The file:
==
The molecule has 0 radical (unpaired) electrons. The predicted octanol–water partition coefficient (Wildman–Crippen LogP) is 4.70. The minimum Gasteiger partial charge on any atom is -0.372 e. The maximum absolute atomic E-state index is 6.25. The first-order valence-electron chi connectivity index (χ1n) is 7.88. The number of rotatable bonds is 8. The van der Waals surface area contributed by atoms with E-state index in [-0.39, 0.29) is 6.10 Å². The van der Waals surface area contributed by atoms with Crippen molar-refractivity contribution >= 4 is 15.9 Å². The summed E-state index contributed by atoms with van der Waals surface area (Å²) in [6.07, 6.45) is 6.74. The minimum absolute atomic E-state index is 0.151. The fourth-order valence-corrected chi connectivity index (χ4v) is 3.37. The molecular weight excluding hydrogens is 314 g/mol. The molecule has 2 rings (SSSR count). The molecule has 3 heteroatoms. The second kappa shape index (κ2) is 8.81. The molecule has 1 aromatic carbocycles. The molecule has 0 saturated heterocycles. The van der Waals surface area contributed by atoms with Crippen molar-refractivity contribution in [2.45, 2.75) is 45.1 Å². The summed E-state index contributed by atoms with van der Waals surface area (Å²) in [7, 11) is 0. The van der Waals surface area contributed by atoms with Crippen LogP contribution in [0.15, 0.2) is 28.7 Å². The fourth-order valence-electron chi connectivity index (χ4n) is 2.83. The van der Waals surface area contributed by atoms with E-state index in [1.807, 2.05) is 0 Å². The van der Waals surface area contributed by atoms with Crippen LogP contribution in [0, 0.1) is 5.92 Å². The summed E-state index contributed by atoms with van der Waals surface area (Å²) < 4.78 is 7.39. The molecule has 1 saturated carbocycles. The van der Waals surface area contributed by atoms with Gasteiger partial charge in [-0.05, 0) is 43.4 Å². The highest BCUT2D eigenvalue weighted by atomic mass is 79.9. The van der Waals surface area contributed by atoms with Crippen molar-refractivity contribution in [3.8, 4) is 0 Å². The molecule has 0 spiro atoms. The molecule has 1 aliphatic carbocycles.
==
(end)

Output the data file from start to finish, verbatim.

The molecule has 0 radical (unpaired) electrons. The predicted octanol–water partition coefficient (Wildman–Crippen LogP) is 4.70. The minimum Gasteiger partial charge on any atom is -0.372 e. The maximum absolute atomic E-state index is 6.25. The first-order valence-electron chi connectivity index (χ1n) is 7.88. The number of rotatable bonds is 8. The van der Waals surface area contributed by atoms with E-state index in [-0.39, 0.29) is 6.10 Å². The van der Waals surface area contributed by atoms with Crippen molar-refractivity contribution >= 4 is 15.9 Å². The summed E-state index contributed by atoms with van der Waals surface area (Å²) in [6.07, 6.45) is 6.74. The minimum absolute atomic E-state index is 0.151. The fourth-order valence-corrected chi connectivity index (χ4v) is 3.37. The molecular weight excluding hydrogens is 314 g/mol. The molecule has 2 rings (SSSR count). The molecule has 3 heteroatoms. The second kappa shape index (κ2) is 8.81. The molecule has 1 aromatic carbocycles. The molecule has 0 saturated heterocycles. The van der Waals surface area contributed by atoms with Crippen molar-refractivity contribution in [2.45, 2.75) is 45.1 Å². The summed E-state index contributed by atoms with van der Waals surface area (Å²) in [7, 11) is 0. The van der Waals surface area contributed by atoms with Crippen LogP contribution in [0.15, 0.2) is 28.7 Å². The fourth-order valence-electron chi connectivity index (χ4n) is 2.83. The van der Waals surface area contributed by atoms with E-state index in [1.807, 2.05) is 0 Å². The van der Waals surface area contributed by atoms with Crippen LogP contribution in [0, 0.1) is 5.92 Å². The summed E-state index contributed by atoms with van der Waals surface area (Å²) < 4.78 is 7.39. The molecule has 1 saturated carbocycles. The van der Waals surface area contributed by atoms with Gasteiger partial charge in [-0.05, 0) is 43.4 Å². The highest BCUT2D eigenvalue weighted by atomic mass is 79.9. The van der Waals surface area contributed by atoms with Crippen molar-refractivity contribution in [3.8, 4) is 0 Å². The molecule has 0 spiro atoms. The molecule has 1 aliphatic carbocycles.